Apparently therefore a fourteen year old girl cannot be held to have waived her rights by the same standards as an adult. But this is not to say that this is the limit of the rule. Whether or not an older juvenile can be held to an adult standard is a question which the police are forced to confront and answer in the heat of an investigation. Furthermore, they are forced to proceed without indication of what alternative procedures would be constitutionally acceptable. It is harmful to the system of criminal justice to require law enforcement authorities to second guess the courts in the area of constitutional rights. Clearly defined procedures should be established in areas which lend themselves to such standards in order to assure both efficient police procedure and protection of the important constitutional rights of the accused. Age is one area which lends itself to clearly defined standards.
If the police are placed in a quandary when confronting a juvenile accused, the juvenile is perhaps in the most serious predicament of his short life. In most cases he is aware that he is in trouble. If not under formal arrest he is usually being questioned in a police-dominated atmosphere and finds himself in some instances cut off from anything familiar or comforting to him. Many times he faces his accusers alone and without benefit of either parent or counsel. It is in these circumstances that children under eighteen are required to decide whether they wish to give up the intricate, important and long established fifth and sixth amendment rights. It indeed seems questionable whether any child falling under the legally defined age of a juvenile and confronted in such a setting can be said to be able to voluntarily, and willingly waive those most important rights.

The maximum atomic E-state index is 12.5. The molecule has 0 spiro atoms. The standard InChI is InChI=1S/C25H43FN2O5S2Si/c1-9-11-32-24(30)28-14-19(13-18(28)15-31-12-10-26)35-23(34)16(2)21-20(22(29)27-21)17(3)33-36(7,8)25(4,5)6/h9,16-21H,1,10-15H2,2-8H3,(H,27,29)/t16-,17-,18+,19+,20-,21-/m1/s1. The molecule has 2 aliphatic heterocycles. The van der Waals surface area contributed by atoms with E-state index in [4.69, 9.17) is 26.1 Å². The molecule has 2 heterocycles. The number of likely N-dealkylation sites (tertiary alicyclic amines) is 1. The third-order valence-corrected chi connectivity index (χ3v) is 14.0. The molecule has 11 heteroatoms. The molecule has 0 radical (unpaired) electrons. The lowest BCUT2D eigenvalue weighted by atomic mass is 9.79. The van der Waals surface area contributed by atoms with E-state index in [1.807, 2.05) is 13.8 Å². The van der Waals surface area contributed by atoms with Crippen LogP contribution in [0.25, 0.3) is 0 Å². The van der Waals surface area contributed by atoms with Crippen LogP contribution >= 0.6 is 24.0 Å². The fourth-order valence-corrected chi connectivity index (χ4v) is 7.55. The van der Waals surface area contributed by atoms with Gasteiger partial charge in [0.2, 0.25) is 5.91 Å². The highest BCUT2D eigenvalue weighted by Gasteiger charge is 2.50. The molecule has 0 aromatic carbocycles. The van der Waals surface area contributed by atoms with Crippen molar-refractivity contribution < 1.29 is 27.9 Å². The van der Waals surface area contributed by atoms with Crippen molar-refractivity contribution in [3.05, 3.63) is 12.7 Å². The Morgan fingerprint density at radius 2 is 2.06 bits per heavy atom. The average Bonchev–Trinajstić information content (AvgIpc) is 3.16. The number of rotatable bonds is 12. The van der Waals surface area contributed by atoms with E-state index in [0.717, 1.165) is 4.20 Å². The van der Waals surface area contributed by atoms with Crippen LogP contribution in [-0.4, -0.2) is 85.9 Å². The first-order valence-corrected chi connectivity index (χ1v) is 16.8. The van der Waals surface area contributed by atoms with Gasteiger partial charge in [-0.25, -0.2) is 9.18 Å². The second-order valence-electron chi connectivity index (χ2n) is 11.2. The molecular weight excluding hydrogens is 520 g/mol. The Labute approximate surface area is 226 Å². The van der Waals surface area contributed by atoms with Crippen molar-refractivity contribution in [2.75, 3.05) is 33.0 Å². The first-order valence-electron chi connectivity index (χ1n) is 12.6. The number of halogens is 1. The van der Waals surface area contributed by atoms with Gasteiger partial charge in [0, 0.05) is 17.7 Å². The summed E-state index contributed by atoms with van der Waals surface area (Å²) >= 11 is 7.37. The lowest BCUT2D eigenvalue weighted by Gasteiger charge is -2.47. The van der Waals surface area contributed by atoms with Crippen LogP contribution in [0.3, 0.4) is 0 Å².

The concept of establishing different standards for a juvenile is an accepted legal principle since minors generally hold a subordinate and protected status in our legal system. There are legally and socially recognized differences between the presumed responsibility of adults and minors. Indeed the juvenile justice system, which deals with most offenses committed by those under eighteen, is substantially different in philosophy and procedure from the adult system. This State, like all the others, has recognized the fact that juveniles many times lack the capacity and responsibility to realize the full consequences of their actions. As a result of this recognition minors are unable to execute a binding contract, I.C. 1971, XX-X-XX-XX, Burns § 8-141, unable to convey real property, I.C. 1971, 32-1-2-2, Burns § 56-102, and unable to marry of their own free will, I.C. 1971, 31-1-1-1, Burns § 44-101. It would indeed be inconsistent and unjust to *142 hold that one whom the State deems incapable of being able to marry, purchase alcoholic beverages, I.C. 1971, 7-1-1-32(10), Burns § 12-610, or even donate their own blood, I.C. 1971, 16-8-3-1, Burns § 35-4407, should be compelled to stand on the same footing as an adult when asked to waive important Fifth and Sixth Amendment rights at a time most critical to him and in an atmosphere most foreign and unfamiliar.